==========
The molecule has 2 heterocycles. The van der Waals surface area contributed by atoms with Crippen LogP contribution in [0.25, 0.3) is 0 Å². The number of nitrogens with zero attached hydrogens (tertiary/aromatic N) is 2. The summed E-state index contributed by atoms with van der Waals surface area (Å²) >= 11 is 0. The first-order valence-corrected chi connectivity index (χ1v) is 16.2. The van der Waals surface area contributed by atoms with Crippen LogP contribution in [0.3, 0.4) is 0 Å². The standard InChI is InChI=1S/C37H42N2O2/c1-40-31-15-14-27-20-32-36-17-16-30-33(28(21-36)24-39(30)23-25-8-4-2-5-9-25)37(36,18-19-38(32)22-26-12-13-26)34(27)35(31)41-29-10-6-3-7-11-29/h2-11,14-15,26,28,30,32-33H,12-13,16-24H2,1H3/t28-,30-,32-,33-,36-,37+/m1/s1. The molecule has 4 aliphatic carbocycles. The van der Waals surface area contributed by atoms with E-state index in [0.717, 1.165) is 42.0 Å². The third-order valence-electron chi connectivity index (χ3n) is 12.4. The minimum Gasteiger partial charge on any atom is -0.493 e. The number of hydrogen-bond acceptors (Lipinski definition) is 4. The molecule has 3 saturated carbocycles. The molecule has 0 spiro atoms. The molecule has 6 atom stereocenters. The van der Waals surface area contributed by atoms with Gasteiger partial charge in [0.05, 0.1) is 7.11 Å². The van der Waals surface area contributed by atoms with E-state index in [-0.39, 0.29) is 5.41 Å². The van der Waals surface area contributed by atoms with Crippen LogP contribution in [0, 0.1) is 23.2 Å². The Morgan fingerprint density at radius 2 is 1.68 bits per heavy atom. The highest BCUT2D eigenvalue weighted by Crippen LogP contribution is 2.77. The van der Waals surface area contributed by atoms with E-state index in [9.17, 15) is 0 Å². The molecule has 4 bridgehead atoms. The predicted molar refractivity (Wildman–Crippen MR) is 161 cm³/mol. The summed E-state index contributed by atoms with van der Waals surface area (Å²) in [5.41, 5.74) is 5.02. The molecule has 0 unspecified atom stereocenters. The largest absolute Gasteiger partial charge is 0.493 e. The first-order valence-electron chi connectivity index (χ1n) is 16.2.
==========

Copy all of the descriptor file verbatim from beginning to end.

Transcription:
The molecule has 2 heterocycles. The van der Waals surface area contributed by atoms with Crippen LogP contribution in [0.25, 0.3) is 0 Å². The number of nitrogens with zero attached hydrogens (tertiary/aromatic N) is 2. The summed E-state index contributed by atoms with van der Waals surface area (Å²) >= 11 is 0. The first-order valence-corrected chi connectivity index (χ1v) is 16.2. The van der Waals surface area contributed by atoms with Crippen LogP contribution in [0.3, 0.4) is 0 Å². The standard InChI is InChI=1S/C37H42N2O2/c1-40-31-15-14-27-20-32-36-17-16-30-33(28(21-36)24-39(30)23-25-8-4-2-5-9-25)37(36,18-19-38(32)22-26-12-13-26)34(27)35(31)41-29-10-6-3-7-11-29/h2-11,14-15,26,28,30,32-33H,12-13,16-24H2,1H3/t28-,30-,32-,33-,36-,37+/m1/s1. The molecule has 4 aliphatic carbocycles. The van der Waals surface area contributed by atoms with E-state index in [0.717, 1.165) is 42.0 Å². The third-order valence-electron chi connectivity index (χ3n) is 12.4. The minimum Gasteiger partial charge on any atom is -0.493 e. The number of hydrogen-bond acceptors (Lipinski definition) is 4. The molecule has 3 saturated carbocycles. The molecule has 0 spiro atoms. The molecule has 6 atom stereocenters. The van der Waals surface area contributed by atoms with Gasteiger partial charge in [0.05, 0.1) is 7.11 Å². The van der Waals surface area contributed by atoms with E-state index in [-0.39, 0.29) is 5.41 Å². The van der Waals surface area contributed by atoms with Crippen LogP contribution in [0, 0.1) is 23.2 Å². The Morgan fingerprint density at radius 2 is 1.68 bits per heavy atom. The highest BCUT2D eigenvalue weighted by Crippen LogP contribution is 2.77. The van der Waals surface area contributed by atoms with E-state index in [9.17, 15) is 0 Å². The molecule has 4 bridgehead atoms. The predicted molar refractivity (Wildman–Crippen MR) is 161 cm³/mol. The summed E-state index contributed by atoms with van der Waals surface area (Å²) in [5.41, 5.74) is 5.02. The molecule has 0 unspecified atom stereocenters. The largest absolute Gasteiger partial charge is 0.493 e. The first-order valence-electron chi connectivity index (χ1n) is 16.2.